I sat down to have my Quiet Time this morning and immediately began to intercede for someone—no preliminary formula of ACTS (Adoration, Confession, Thanksgiving, Supplication). I hear some preacher’s voice in my head admonishing me, and it occurs to me that God is not on a timetable of morning, noon, and night. Maybe I thanked him last night, confessed at noon two days ago, and now I’m ready to intercede. I understand the mindset of focusing my attention on Him and quieting my heart, and some days I have to do that. But if His presence is there for me at all times, there’s nothing wrong with galloping into requests on others’ behalf. I think God can handle that!

. . .

I heard on the Barna report that the average person prays only 8 minutes a day. They compared that person to someone who was living in a dangerous community who prays continually. Well . . . yes . . . that makes sense. But it felt like shame and condemnation for lack of prayer on the part of those who live in peaceful places. But how does one quantify prayer? If one is continually in God’s presence, one’s very breath is prayer. Am I more spiritual because I say 50 words in prayer instead of 5—and that takes longer? Strange that we should equate time (minutes) with relationship. But I suppose there is some truth to that in the earthly realm.

Prayer is also listening. How do you quantify that? I listen all day long. Why is it so hard to let go of the rules and focus on relationship? Peter struggled with it when he went to visit Paul in Antioch and quit eating with the Gentiles. Not all rules are bad. We need them. But they are bumper guards in a child’s bowling game—helpful at first, but unnecessary when you get the hang of living the Christian life. You get into the groove of right living and obedience and you find the sweet spot of love for the game. Of course there’re always adjustments and self-corrections to be made.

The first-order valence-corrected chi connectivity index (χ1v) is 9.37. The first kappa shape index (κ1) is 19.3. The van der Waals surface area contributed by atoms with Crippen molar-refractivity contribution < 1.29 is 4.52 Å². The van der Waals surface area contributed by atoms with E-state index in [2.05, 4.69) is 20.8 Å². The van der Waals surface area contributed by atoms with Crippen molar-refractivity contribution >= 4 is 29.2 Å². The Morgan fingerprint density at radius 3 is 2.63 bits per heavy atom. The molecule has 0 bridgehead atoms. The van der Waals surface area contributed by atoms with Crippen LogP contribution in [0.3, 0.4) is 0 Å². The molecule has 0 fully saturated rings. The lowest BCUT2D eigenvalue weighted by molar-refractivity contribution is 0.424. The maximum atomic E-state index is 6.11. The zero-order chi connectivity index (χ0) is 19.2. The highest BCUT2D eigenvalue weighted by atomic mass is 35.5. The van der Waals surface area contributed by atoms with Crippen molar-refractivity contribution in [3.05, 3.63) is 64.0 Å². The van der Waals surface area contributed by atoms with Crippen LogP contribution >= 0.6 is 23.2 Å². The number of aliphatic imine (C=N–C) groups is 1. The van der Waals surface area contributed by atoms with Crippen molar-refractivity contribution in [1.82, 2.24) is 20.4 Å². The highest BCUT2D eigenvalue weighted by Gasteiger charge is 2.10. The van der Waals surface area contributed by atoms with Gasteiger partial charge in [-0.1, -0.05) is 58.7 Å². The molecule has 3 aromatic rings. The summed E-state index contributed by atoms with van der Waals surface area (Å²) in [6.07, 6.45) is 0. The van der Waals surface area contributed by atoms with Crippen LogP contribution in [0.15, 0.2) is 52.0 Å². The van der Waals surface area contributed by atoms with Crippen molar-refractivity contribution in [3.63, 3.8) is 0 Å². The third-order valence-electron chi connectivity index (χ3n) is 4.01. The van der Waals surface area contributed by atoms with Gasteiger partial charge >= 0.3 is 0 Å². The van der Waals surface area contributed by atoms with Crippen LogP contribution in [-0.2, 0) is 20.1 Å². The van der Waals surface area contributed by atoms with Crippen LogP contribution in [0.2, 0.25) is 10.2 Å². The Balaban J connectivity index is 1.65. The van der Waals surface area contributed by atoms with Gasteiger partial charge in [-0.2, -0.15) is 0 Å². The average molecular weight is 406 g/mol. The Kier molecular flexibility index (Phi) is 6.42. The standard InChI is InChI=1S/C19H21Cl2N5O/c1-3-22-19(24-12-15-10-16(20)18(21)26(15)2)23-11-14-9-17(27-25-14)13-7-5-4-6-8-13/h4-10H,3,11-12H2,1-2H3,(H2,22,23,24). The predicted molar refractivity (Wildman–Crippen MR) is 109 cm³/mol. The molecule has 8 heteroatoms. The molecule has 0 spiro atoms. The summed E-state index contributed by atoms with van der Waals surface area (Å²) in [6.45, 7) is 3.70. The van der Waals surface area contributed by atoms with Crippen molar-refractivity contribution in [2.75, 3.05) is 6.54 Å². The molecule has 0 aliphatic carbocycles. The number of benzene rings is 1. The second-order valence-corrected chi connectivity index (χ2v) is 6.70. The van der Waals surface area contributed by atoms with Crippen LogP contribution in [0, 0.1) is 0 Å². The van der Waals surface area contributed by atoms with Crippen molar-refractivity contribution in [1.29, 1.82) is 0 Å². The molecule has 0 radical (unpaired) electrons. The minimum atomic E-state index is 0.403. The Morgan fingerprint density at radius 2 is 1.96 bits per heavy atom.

. . .

I find that my prayers are directly tied to my emotions. Words flow when I’m feeling sentimental. I pray most deeply and earnestly when my emotions run deep and more cerebral when feeling flat. But my emotions are not what create results. It’s not the words I say, but rather, I believe, God reads the heart and the motive. I can invoke His name in a loud cry or a soft whisper. The power is in His name, not in my poor attempts to get His attention.

Bagfuls of Prayers

In the same way, the Spirit helps us in our weakness. We do not know what we ought to pray for, but the Spirit himself intercedes for us through wordless groans. (Romans 8:26 NIV).

From my 2013 Journal. As I pray a bullet list of requests for God to grant, He hands me a fistful of bags, heavy as gold but light as fairy dust, in which to carry the requests. First, I hand one to Alan for his trip. He accepts it and thanks me for it.

Next, I hand a bag to Betty. She shows me the needy children she cares for. I don’t have to drum up compassion. I have to walk the path God put me on and follow His leading in humble obedience. He will show me who I am to care for, and Betty will care for the ones in her care.

After that, I give one to Cherie. She drops it in her pocket, but I urge her to carry it next to her heart where the holes are.

Deidre comes next, but she wrinkles her nose, holds it at arms’ length and drops it. God instructs me to empty the contents over her head. Pretty sparkles of light and flower petals rain down.

I hand one to Edith, who cries with gratitude and eats it for strength, absorbing the nutrition for her mind, soul, and body.

Fran asks for one, too, but she’s too weak to hold the container. I empty the contents onto her reclining body and gently massage it into her skin—a healing balm. The prayer covers her like a mud bath to remove all the impurities and draw out the shame and inadequacies and fears. Next, she must choose to dip into the Salt Sea. My prayers cannot force her to do it. But in the spirit of adventure, I know she will leap in and be cleansed. Just don’t wait too long, dear one, or the mud will dry, and you’ll feel itchy and ugly. Go wash and be clean!